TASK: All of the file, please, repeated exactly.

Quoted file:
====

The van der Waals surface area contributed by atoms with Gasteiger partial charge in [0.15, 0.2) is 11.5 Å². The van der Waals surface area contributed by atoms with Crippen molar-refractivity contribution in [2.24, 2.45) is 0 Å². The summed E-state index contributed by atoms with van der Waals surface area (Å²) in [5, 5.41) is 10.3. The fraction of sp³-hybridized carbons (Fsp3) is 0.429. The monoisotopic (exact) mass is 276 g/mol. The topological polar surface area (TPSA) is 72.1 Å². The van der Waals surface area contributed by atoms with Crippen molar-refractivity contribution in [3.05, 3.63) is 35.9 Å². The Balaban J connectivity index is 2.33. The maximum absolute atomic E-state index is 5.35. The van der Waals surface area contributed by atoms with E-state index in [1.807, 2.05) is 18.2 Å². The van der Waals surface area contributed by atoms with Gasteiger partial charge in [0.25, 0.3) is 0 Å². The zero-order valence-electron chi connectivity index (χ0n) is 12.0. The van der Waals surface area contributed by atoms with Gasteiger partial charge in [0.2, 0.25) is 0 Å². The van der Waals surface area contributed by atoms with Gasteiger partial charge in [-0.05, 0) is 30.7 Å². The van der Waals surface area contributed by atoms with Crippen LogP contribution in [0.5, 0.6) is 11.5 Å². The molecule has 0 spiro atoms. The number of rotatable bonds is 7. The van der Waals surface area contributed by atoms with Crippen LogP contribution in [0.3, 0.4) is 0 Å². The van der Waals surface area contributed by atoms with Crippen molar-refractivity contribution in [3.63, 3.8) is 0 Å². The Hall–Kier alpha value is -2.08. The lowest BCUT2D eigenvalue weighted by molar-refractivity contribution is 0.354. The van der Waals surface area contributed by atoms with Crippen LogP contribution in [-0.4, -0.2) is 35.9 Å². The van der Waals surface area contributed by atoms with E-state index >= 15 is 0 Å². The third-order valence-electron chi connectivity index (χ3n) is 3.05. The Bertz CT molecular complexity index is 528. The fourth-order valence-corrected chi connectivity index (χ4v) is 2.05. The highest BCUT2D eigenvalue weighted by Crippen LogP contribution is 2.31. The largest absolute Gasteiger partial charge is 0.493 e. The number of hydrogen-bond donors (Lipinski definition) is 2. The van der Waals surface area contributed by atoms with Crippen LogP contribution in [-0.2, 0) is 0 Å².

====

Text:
The van der Waals surface area contributed by atoms with Gasteiger partial charge in [0.15, 0.2) is 11.5 Å². The van der Waals surface area contributed by atoms with Crippen molar-refractivity contribution in [2.24, 2.45) is 0 Å². The summed E-state index contributed by atoms with van der Waals surface area (Å²) in [5, 5.41) is 10.3. The fraction of sp³-hybridized carbons (Fsp3) is 0.429. The monoisotopic (exact) mass is 276 g/mol. The topological polar surface area (TPSA) is 72.1 Å². The van der Waals surface area contributed by atoms with Crippen molar-refractivity contribution in [3.05, 3.63) is 35.9 Å². The Balaban J connectivity index is 2.33. The maximum absolute atomic E-state index is 5.35. The van der Waals surface area contributed by atoms with E-state index in [1.807, 2.05) is 18.2 Å². The van der Waals surface area contributed by atoms with Gasteiger partial charge in [0.25, 0.3) is 0 Å². The zero-order valence-electron chi connectivity index (χ0n) is 12.0. The van der Waals surface area contributed by atoms with Gasteiger partial charge in [0.2, 0.25) is 0 Å². The van der Waals surface area contributed by atoms with Gasteiger partial charge in [-0.05, 0) is 30.7 Å². The van der Waals surface area contributed by atoms with Crippen LogP contribution in [0.5, 0.6) is 11.5 Å². The molecule has 0 spiro atoms. The number of rotatable bonds is 7. The van der Waals surface area contributed by atoms with Crippen LogP contribution in [0.3, 0.4) is 0 Å². The van der Waals surface area contributed by atoms with Crippen molar-refractivity contribution in [3.63, 3.8) is 0 Å². The Hall–Kier alpha value is -2.08. The lowest BCUT2D eigenvalue weighted by molar-refractivity contribution is 0.354. The van der Waals surface area contributed by atoms with Crippen LogP contribution in [-0.4, -0.2) is 35.9 Å². The van der Waals surface area contributed by atoms with E-state index >= 15 is 0 Å². The third-order valence-electron chi connectivity index (χ3n) is 3.05. The Bertz CT molecular complexity index is 528. The fourth-order valence-corrected chi connectivity index (χ4v) is 2.05. The highest BCUT2D eigenvalue weighted by Crippen LogP contribution is 2.31. The largest absolute Gasteiger partial charge is 0.493 e. The number of hydrogen-bond donors (Lipinski definition) is 2. The van der Waals surface area contributed by atoms with Crippen LogP contribution in [-0.2, 0) is 0 Å².